Drivers wanted easy access to tires and easy access to tools. Kevin Bouvier, Sandrider’s exterior designer, says: “We try to design all Dacia models smartly and simply. If we don’t need something, it doesn’t have to be there at all. And in this case, we don’t need a wheel cover, because the effect on aerodynamics is suppressed there and the priority is a quick tire change. Fewer parts, more efficiency.”
It’s the same with tools. “Taking out the toolbox, opening it, then putting everything back… No, these are the things that delay. And you definitely don’t want to waste time in Dakar. That’s why we have, for example, magnetic surfaces of the bodywork, which is otherwise made of carbon fiber, where the nuts are attached when changing the wheels, so that they don’t get lost somewhere in the sand or in the stones.”
Why does he look so… Well, so strange?
Dacia and Prodrive took the rules for building T1+ racing specials and asked drivers what was important to them. They then guided themselves in the design of the Sandrider.
The boxy design is actually very aerodynamically efficient. Dacia even claims to have achieved a ten percent reduction in air resistance and a full forty percent reduction in lift compared to the competition. They avoided excess surfaces and tried to make the design as simple and efficient as possible.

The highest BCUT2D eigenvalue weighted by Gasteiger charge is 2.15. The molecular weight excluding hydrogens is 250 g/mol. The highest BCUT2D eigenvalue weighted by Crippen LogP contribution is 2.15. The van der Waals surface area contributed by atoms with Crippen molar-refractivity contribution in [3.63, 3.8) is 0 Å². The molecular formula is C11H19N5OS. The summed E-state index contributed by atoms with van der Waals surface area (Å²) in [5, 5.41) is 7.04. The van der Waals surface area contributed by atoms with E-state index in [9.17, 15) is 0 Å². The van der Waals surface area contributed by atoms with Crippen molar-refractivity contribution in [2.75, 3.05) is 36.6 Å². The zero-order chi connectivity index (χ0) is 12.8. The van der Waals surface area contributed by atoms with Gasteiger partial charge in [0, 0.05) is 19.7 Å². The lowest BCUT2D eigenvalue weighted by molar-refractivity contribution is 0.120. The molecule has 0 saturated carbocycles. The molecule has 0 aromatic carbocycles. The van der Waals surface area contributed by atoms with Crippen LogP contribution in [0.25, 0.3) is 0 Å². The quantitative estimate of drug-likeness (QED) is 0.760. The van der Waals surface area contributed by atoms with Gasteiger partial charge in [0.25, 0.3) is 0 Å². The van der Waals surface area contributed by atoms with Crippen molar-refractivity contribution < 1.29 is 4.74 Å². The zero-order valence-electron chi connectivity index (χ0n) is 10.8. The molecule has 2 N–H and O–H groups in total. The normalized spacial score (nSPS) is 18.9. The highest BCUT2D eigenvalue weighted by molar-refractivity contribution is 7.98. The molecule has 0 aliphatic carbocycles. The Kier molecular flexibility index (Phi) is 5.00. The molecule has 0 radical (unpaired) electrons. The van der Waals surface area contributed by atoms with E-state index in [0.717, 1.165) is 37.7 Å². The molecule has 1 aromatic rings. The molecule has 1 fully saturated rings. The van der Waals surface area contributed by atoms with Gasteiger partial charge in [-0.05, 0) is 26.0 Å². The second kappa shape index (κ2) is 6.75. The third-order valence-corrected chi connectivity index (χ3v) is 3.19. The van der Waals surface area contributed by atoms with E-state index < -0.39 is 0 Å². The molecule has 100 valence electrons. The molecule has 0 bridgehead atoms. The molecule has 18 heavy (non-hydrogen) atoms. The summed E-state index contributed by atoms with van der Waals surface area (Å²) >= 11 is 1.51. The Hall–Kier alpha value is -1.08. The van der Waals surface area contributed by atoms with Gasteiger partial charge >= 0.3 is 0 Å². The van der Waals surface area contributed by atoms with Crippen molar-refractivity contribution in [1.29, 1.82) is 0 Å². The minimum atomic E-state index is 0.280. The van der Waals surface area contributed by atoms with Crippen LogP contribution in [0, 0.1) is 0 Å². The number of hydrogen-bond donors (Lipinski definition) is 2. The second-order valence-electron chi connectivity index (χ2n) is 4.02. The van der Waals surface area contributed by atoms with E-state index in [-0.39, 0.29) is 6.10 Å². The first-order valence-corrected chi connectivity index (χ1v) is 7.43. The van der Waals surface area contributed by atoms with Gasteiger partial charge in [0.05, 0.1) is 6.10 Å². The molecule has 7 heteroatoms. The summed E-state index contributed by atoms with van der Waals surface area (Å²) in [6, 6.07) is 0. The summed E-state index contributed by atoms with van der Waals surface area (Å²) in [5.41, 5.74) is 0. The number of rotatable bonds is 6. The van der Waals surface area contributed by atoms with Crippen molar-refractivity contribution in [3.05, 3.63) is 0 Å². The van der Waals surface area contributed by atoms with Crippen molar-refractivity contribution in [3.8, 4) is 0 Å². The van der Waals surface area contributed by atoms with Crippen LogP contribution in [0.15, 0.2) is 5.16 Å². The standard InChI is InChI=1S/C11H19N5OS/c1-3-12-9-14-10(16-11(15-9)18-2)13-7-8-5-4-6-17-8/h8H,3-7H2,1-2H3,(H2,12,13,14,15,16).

The solution of the front hood is extremely interesting, when drivers can see in front of the car even through the gap in the hood. “In the dunes, you need the best possible view,” says Bouvier. “That’s why we decided on a so-called floating hood, where we improved the view in front of the car with this solution. If we can do something extra, we will.”
All parts of the hood are of course made of carbon, just like most competing cars. In this case, however, Dacia patented a special IR tincture that is baked into the carbon panels of the body, which is said to be able to reduce the temperature of the body by up to thirty-five degrees. Romain Gauvin, Dacia’s head of advanced design, elaborates. “We have patented a new material – carbon fiber resistant to infrared radiation. It simply reflects him. You don’t need to paint the car white, you don’t need white carbon fiber. This of course saves weight and is the easiest solution. And it will be significantly less hot in the cabin, which is probably the most important thing.”
And speaking of that cabin. The design is also very futuristic, huh?
The regulations do not particularly regulate the appearance of the cabin, they are rather strictly set as far as the safety of the crew is concerned. And Dacie pulled out of the drawer a modular solution, which it first introduced back in the seventies of the last century. Individual pilots will therefore set up the cabin individually at night according to what suits them.